The interchange and abrupt bouncing back and forth between Japanese Imperialist thought and angst-ridden wanking is transfixing. The combination of youthful fascism with male masturbation hits the reader at some political psychological level that one may have never even known existed.
This is political psychology of the far Right, presented in a form that no one thought could be so stirring for a reader’s intuition.
Universal, Yet Shaded Differently
In this age in the West, masturbation is, perhaps, something of a ho-hum topic for many. Many guys do it. Many girls do it. We all do it, especially if you are young. Though I would assume the frequency is higher for the male of our species. We just don’t go around talking about it like we do the weather.
Though despite the act’s universality in terms of something found in most political societies across time and space, some differences probably persist in how one sex (gender?) or the other may go about their masturbation. This is neither a recognition of the difference in physicality of it (ha!) nor an understanding of the functional differences in how it helps to keep alive the sexual when we are alone. No, rather, this is a difference in the psychology behind the act.
When one is not in the company of others, with no one watching, it is difficult to accept that the thoughts and internal whispering of the mind of men and women are the same when they engage upon this play. The way guys go about it and the way girls go about it—up there, hidden in the psyche and the soul—cannot be the same.
Oe’s protagonist is male and because of it the story takes unanticipated turns that would be nearly impossible to guess at if the character had been female. Some of these turns were so wild that the second part of Seventeen, where the main character is purported to assassinate a Left-leaning parliamentarian, has actually never been translated into English! Trust me, mix political psychological into the act, and this quickly becomes guy’s-stuff-only territory.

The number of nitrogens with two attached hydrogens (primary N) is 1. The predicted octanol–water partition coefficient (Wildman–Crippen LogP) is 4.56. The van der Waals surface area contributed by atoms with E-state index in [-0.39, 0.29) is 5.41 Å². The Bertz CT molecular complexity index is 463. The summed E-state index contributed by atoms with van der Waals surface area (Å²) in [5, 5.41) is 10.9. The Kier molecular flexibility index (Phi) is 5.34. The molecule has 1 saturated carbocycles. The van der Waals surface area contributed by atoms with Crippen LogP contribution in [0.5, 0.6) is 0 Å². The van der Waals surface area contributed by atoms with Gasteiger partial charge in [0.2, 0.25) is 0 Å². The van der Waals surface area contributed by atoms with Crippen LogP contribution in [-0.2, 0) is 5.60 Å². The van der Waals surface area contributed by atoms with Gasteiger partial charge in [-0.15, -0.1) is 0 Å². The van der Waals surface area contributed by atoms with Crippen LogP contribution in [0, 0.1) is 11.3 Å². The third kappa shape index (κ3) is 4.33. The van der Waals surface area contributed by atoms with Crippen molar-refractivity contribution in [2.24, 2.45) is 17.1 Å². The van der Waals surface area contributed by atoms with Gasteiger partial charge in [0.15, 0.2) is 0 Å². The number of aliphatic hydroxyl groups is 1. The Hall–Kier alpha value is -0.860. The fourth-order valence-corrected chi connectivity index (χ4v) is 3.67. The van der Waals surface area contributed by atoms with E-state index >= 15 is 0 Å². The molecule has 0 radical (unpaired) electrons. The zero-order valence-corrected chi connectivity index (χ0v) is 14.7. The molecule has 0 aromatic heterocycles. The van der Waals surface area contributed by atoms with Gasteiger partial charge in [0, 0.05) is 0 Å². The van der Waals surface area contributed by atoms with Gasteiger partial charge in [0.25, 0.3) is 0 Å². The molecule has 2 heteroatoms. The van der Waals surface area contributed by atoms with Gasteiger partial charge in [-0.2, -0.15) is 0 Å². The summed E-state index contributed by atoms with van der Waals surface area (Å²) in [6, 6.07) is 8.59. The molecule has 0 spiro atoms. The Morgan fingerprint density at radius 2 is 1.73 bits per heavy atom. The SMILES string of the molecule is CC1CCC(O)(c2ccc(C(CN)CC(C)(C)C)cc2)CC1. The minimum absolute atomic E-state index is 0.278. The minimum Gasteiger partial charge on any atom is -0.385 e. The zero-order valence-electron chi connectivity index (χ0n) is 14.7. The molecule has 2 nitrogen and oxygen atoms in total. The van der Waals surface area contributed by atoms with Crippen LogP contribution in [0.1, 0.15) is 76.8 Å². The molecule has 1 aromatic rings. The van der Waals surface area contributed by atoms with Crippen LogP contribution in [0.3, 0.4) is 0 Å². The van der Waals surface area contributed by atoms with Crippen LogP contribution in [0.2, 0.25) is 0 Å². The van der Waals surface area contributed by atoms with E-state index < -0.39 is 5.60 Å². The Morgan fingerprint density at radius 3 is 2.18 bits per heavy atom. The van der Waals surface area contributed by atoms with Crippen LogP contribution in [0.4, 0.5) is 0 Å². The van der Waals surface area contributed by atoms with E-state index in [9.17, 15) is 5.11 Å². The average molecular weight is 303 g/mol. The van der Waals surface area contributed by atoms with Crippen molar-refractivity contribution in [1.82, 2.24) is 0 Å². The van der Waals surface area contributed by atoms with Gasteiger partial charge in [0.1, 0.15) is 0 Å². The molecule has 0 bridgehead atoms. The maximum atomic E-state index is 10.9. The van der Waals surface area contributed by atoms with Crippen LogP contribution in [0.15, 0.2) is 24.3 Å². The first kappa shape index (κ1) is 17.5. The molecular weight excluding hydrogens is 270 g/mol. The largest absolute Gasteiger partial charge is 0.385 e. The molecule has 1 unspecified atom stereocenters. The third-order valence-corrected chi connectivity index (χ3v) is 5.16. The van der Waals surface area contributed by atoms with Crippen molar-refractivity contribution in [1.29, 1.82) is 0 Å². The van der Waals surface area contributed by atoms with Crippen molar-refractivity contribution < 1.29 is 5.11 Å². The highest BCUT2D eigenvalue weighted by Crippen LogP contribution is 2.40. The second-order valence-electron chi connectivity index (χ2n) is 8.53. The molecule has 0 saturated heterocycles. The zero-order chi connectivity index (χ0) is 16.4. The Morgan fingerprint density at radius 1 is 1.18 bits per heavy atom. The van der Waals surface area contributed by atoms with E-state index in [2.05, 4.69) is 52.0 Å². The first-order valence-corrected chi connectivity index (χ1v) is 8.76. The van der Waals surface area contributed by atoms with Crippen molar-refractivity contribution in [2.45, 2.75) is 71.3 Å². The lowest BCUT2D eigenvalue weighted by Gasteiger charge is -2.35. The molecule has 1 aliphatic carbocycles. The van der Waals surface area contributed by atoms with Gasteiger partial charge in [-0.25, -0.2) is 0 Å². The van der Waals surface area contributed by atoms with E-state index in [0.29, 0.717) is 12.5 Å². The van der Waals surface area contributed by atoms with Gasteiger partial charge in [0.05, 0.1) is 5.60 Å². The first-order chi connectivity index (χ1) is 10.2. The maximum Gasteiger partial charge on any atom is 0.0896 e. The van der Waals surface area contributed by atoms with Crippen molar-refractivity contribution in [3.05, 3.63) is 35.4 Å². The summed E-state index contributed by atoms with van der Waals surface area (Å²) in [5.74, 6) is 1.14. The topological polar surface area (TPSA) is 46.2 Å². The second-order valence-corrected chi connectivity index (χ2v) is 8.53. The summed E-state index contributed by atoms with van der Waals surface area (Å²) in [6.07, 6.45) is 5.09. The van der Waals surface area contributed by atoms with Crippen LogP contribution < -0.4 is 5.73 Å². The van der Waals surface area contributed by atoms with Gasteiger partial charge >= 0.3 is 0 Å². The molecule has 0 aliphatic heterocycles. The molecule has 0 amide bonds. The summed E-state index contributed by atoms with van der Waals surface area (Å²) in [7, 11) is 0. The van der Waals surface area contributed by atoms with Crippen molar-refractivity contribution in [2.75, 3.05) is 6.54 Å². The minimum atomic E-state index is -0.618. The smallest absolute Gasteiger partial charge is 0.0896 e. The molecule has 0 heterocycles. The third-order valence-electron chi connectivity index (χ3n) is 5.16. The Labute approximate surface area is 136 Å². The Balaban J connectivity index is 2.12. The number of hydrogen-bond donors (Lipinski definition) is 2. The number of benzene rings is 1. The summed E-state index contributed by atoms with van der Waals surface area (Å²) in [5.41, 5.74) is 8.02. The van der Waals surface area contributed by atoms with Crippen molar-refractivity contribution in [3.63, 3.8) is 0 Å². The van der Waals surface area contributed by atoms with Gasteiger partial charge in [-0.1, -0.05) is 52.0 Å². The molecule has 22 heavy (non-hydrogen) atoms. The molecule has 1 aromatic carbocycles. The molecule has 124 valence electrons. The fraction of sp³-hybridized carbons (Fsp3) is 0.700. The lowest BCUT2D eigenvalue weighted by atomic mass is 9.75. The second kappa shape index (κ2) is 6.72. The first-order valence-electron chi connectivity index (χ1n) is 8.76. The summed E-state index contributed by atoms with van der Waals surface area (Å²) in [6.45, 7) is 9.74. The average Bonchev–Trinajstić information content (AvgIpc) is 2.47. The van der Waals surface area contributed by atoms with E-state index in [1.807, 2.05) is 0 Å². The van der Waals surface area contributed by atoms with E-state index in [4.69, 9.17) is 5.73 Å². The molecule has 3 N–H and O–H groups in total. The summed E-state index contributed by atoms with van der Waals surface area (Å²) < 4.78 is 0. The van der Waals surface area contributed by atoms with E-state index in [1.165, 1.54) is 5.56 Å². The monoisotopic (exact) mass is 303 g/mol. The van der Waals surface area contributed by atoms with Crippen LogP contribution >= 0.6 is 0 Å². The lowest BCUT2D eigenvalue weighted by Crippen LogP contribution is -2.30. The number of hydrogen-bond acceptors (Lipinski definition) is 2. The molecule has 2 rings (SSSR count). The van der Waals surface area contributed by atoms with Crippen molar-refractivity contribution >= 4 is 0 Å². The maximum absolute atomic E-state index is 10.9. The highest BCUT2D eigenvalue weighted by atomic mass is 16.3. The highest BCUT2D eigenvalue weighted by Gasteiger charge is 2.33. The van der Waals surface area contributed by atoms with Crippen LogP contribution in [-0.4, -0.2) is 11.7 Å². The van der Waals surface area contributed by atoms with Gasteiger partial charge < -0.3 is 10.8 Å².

(Seriously, someone translate Part II of the story into English or Thai for me so I can read it. I’m looking at you Jay Rubin of Harvard and/or you เดือนเต็ม กฤษดาธานนท์ of Chulanlongkorn; let’s get cracking on this to help the non-Japanese-speaking peasantry like me confront our demons.)
Right or Left?
If you are of the Left yourself (what is mis-termed “liberal” for you Americans), then you may be smirking to yourself right now. For surely, if one were to mix masturbation with any political sentiment it would have to be the intuitions that traverse the mind of the far-Right or the fascistic. Correct? Conservatives with an authoritarian bent like to wank it when no one’s looking. Right?
Not so fast. And I suspect that Oe may agree with me on this one.
The protagonist male could just as easily been composed as some milksop, easily-offended, weakling of a Leftist and enjoyed masturbating twelve times a day. That is, the solipsistic act of male onanism could have as easily been paired with the political psychology of Right-wing jingoism as it could have with the political psychology of Left-wing statism.
Does not the awkward, mamma’s-boy communist also enjoy a wank from time to time? Who really goes at it more often?
Now that is a topic worth pursuing a Ph.D in.
Again, if there ever were a time and a place for those of you of the West to consider reading Kenzaburo Oe’s Seventeen & J: Two Novels, the fall of 2016 is the time to do so.
I highly recommend this delightful tale of Japanese political psychology and adolescent self–(destruction)-gratification.
*Reviewed by T. F. Rhoden. Any image-photo credit for the top of this post via the talented Kotaku. Unless otherwise stated, all posts on this website are under Creative Commons license.